Image processing was performed with the RELION 2.1 software package (29). The micrographs were motion-corrected using MotionCorr2 (30), and contrast transfer function (CTF) information was determined using ctffind4.1 (31). Together, 262 micrographs with CTF rings extending beyond 4.6 Å were selected for further processing. A total of 3600 particles were boxed using RELION autopicking software. After two-dimensional (2D) classification (fig. S3C) and 3D classification with imposed icosahedral symmetry, initial 3D autorefinement led to a reconstruction of ~4.2-Å resolution. Further rounds of 3D classification/refinement were carried out on polished particles before using postprocessing for masking and automatic B factor sharpening. The resolution of the final map was determined to be 3.5 Å based on the Fourier shell correlation (FSC) 0.143 cutoff criterion (fig. S3D) (32). Local resolution was calculated using local resolution estimation program in RELION (fig. S3E).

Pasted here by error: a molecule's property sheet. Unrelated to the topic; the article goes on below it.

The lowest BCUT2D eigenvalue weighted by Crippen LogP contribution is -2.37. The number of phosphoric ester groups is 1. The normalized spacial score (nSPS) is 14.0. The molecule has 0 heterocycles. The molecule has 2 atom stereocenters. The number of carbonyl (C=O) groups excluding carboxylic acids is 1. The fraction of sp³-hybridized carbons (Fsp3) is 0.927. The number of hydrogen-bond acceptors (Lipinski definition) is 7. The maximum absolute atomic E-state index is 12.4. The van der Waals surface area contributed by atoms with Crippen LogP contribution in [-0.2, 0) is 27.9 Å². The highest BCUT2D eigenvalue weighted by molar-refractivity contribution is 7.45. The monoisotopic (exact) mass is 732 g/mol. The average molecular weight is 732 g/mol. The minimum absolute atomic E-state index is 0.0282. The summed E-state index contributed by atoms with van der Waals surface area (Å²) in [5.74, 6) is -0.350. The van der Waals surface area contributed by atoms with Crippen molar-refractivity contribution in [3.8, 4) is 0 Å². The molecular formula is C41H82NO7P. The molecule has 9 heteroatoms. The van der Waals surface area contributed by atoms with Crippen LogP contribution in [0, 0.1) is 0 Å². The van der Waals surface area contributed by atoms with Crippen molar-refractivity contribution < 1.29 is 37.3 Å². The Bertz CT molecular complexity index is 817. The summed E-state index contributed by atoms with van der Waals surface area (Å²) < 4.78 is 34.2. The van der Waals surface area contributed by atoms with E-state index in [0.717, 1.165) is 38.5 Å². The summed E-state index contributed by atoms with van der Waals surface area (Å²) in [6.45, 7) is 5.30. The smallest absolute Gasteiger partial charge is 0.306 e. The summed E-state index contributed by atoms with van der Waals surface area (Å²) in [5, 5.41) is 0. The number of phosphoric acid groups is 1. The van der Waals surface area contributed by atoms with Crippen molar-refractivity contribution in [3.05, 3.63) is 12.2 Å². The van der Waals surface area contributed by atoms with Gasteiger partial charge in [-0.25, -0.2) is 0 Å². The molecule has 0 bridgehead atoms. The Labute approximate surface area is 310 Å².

Processing and 3D classification of ADDomer were performed using public cloud resources provided by the Oracle Cloud Infrastructure. Using this rather than an institutional cluster allowed a faster turnaround time of analysis. Because of the particular nature of the computational work carried out by the steps within RELION, a heterogeneous cluster was prepared with both central processing unit (CPU)– and graphical processing unit (GPU)–focused resources. A pipeline of workloads was created, allowing the work best suited to each compute type to use just the resources needed and to automatically release compute resources when no longer needed. This permitted parts of the workflow to use lower-cost CPU resources and to burst to GPU only for those parts that would benefit from GPU optimization, reducing overall cost while increasing total data throughput. The total cost for running the image processing pipeline on the cloud was approximately £200.

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